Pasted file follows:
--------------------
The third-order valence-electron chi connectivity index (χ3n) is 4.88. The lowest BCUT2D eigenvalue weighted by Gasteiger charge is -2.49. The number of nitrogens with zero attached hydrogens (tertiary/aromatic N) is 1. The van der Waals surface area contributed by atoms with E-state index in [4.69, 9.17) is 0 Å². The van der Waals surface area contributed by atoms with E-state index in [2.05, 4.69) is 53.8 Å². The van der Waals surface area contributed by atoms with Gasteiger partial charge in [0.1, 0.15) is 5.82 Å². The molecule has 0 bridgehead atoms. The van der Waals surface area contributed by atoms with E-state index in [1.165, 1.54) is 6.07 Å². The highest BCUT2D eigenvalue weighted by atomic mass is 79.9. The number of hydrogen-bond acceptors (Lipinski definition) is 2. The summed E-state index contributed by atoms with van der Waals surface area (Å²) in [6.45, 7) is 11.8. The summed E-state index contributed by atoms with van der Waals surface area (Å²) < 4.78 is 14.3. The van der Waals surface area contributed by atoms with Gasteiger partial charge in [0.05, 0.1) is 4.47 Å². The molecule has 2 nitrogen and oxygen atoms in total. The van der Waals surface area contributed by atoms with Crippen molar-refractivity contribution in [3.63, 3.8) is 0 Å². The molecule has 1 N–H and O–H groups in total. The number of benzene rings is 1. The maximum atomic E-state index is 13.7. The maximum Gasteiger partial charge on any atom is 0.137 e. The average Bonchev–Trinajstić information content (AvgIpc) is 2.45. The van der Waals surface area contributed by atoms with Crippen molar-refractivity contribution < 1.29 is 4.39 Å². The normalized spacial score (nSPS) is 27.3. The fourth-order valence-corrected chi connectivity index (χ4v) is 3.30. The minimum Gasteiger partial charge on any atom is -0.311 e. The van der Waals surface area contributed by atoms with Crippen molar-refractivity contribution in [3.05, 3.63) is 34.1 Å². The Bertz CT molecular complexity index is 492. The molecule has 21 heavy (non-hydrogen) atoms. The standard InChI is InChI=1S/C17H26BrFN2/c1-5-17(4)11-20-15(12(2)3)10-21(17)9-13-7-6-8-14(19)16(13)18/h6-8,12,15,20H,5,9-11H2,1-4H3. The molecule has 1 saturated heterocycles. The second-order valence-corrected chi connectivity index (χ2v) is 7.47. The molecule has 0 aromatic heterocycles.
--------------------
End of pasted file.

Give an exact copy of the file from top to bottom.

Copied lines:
The third-order valence-electron chi connectivity index (χ3n) is 4.88. The lowest BCUT2D eigenvalue weighted by Gasteiger charge is -2.49. The number of nitrogens with zero attached hydrogens (tertiary/aromatic N) is 1. The van der Waals surface area contributed by atoms with E-state index in [4.69, 9.17) is 0 Å². The van der Waals surface area contributed by atoms with E-state index in [2.05, 4.69) is 53.8 Å². The van der Waals surface area contributed by atoms with Gasteiger partial charge in [0.1, 0.15) is 5.82 Å². The molecule has 0 bridgehead atoms. The van der Waals surface area contributed by atoms with E-state index in [1.165, 1.54) is 6.07 Å². The highest BCUT2D eigenvalue weighted by atomic mass is 79.9. The number of hydrogen-bond acceptors (Lipinski definition) is 2. The summed E-state index contributed by atoms with van der Waals surface area (Å²) in [6.45, 7) is 11.8. The summed E-state index contributed by atoms with van der Waals surface area (Å²) < 4.78 is 14.3. The van der Waals surface area contributed by atoms with Gasteiger partial charge in [0.05, 0.1) is 4.47 Å². The molecule has 2 nitrogen and oxygen atoms in total. The van der Waals surface area contributed by atoms with Crippen molar-refractivity contribution in [3.63, 3.8) is 0 Å². The molecule has 1 N–H and O–H groups in total. The number of benzene rings is 1. The maximum atomic E-state index is 13.7. The maximum Gasteiger partial charge on any atom is 0.137 e. The average Bonchev–Trinajstić information content (AvgIpc) is 2.45. The van der Waals surface area contributed by atoms with Crippen molar-refractivity contribution < 1.29 is 4.39 Å². The normalized spacial score (nSPS) is 27.3. The fourth-order valence-corrected chi connectivity index (χ4v) is 3.30. The minimum Gasteiger partial charge on any atom is -0.311 e. The van der Waals surface area contributed by atoms with Crippen molar-refractivity contribution in [3.05, 3.63) is 34.1 Å². The Bertz CT molecular complexity index is 492. The molecule has 21 heavy (non-hydrogen) atoms. The standard InChI is InChI=1S/C17H26BrFN2/c1-5-17(4)11-20-15(12(2)3)10-21(17)9-13-7-6-8-14(19)16(13)18/h6-8,12,15,20H,5,9-11H2,1-4H3. The molecule has 1 saturated heterocycles. The second-order valence-corrected chi connectivity index (χ2v) is 7.47. The molecule has 0 aromatic heterocycles.